Friday, 27 January 2012 00:00
In the five-year period from 2005 to 2009 there was a dramatic increase in emergency room visits related to nonalcoholic energy drinks, according to a report issued on November 22, 2011 by the Substance Abuse and Mental Health Services Administration (SAMHSA). Just about half of those emergency room visits were made by 18- to 25-year-olds who were found to be using alcohol, illicit drugs or pharmaceuticals.
What are energy drinks? They are highly-caffeinated flavored beverages for sale in cans and bottles in grocery stores and vending machines. Children, adolescents and young adults - half of the energy-drink market - are the primary targets of energy-drink marketing.
One popular energy drink – Red Bull – bills its beverage as “developed for people who want to have a clear and focused mind, perform physically, are dynamic and performance-oriented.”
Another popular drink, ROCKSTAR, targets young skateboarders. Here is their rap: “Bigger. Better. Faster. Stronger. ROCKSTAR is the world’s most powerful energy drink. Enhanced with the potent herbal blend of Guarana, Ginkgo, Ginseng and Milk Thistle, ROCKSTAR is scientifically formulated to provide an incredible energy boost for those who lead active and exhausting lifestyles – from athletes to rock stars.” Although they highlight the “herbal blend,” they conveniently leave out the 80 milligrams of caffeine listed in ROCKSTAR’s ingredients.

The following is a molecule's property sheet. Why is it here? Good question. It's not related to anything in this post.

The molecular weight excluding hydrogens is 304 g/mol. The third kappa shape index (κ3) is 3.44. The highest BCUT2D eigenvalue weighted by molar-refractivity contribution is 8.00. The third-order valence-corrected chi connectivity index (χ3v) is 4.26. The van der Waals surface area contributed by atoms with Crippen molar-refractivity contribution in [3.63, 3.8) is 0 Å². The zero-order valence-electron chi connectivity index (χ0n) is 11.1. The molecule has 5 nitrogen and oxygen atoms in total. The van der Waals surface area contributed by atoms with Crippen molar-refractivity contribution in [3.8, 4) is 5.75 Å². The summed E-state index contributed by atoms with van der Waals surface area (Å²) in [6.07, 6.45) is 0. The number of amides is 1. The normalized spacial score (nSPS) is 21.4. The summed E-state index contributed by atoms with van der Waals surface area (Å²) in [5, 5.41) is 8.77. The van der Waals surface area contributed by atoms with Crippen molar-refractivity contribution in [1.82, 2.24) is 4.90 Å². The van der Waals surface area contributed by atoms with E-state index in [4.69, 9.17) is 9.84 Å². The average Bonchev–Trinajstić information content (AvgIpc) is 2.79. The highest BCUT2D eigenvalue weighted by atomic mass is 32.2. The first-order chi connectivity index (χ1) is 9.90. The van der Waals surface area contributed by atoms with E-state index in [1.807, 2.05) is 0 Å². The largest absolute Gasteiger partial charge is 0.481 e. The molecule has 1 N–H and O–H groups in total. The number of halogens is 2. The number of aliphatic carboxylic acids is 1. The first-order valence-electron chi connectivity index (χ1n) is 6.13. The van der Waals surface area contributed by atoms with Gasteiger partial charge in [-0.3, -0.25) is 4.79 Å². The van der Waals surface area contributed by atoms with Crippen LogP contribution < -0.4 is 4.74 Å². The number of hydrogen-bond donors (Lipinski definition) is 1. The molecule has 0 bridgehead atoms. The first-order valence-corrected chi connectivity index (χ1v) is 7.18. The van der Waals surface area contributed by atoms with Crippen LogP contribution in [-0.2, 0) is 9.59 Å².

These are just two illustrations of seductive messages, aimed at young people and promising a quick-fix for improving performance. Parents, teachers, coaches and others who care about kids need to educate them to the fact that energy drinks are not the answer to better performance on the athletic field or in the classroom.
There are numerous studies that point to the medical risks of excessive caffeine intake (for example, arrhythmias, hypertension, dehydration and more serious medical conditions). When mixed with alcohol and other drugs, the level of danger increases dramatically.
The term “energy drink” is a misnomer for a product that should be more accurately labeled as a “stimulant drug-containing drink.” Some people believe that criticism about energy drinks is an overreaction - much ado about nothing. After all, as they might say, if the active ingredient in energy drinks – caffeine – is the same substance contained in coffee, what’s the big deal? No one is making a fuss about coffee or trying to get it banned or controlled.
Coffee tends to be viewed as an adult beverage, while energy drinks are aimed at the youth market with little regard for health risks and the consequences of mixing these beverages with alcohol and other drugs.
“Get spiked,” “Party like a rockstar,” and “Feel the freak” are slogans that clearly demonstrate the marketing strategies of energy-drink companies. “The language and images of such advertising are not directed at mature adults. If anything, the marketing of energy drinks removes all ambiguity about whom these products are meant to appeal to: teens and young adults,” according to Russ Paddock of the United States Sports Academy.
Parents, teachers and coaches need to educate young people about the risks to their health and well-being of using energy drinks as an easy alternative to exercise, sleep and a healthy diet – the “keys to quality performance, sustained success and overall wellness,” according to Pamela S. Hyde of SAMHSA.
The full report on Emergency Department Visits Involving Energy Drinks from SAMHSA’s 2005 - 2009 Drug Abuse Warning Network (DAWN) can be found on the Internet at: http://www.samhsa. gov/data/2k11/WEB_DAWN_089/WEB_DAWN_089_HTML.pdf